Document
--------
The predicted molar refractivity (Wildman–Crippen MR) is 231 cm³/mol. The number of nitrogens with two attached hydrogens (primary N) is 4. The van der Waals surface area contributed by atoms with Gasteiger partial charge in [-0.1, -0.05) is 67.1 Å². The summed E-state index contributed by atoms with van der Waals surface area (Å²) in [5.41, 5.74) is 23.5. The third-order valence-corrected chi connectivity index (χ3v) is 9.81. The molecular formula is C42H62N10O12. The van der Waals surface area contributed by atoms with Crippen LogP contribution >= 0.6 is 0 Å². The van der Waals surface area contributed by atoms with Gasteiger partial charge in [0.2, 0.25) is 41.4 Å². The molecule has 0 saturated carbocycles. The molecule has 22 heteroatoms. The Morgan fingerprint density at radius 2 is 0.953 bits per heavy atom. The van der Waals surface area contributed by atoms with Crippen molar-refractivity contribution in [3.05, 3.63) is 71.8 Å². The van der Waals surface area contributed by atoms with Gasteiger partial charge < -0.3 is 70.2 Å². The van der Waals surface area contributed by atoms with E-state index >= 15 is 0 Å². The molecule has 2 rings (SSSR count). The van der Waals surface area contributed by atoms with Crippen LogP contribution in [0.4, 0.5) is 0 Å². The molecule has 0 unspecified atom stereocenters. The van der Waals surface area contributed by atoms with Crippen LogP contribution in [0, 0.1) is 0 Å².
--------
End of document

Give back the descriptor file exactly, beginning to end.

The predicted molar refractivity (Wildman–Crippen MR) is 231 cm³/mol. The number of nitrogens with two attached hydrogens (primary N) is 4. The van der Waals surface area contributed by atoms with Gasteiger partial charge in [-0.1, -0.05) is 67.1 Å². The summed E-state index contributed by atoms with van der Waals surface area (Å²) in [5.41, 5.74) is 23.5. The third-order valence-corrected chi connectivity index (χ3v) is 9.81. The molecular formula is C42H62N10O12. The van der Waals surface area contributed by atoms with Crippen LogP contribution >= 0.6 is 0 Å². The van der Waals surface area contributed by atoms with Gasteiger partial charge in [0.2, 0.25) is 41.4 Å². The molecule has 0 saturated carbocycles. The molecule has 22 heteroatoms. The Morgan fingerprint density at radius 2 is 0.953 bits per heavy atom. The van der Waals surface area contributed by atoms with Crippen molar-refractivity contribution in [3.05, 3.63) is 71.8 Å². The van der Waals surface area contributed by atoms with Gasteiger partial charge < -0.3 is 70.2 Å². The van der Waals surface area contributed by atoms with E-state index >= 15 is 0 Å². The molecule has 2 rings (SSSR count). The van der Waals surface area contributed by atoms with Crippen LogP contribution in [0.4, 0.5) is 0 Å². The molecule has 0 unspecified atom stereocenters. The van der Waals surface area contributed by atoms with Crippen LogP contribution in [0, 0.1) is 0 Å².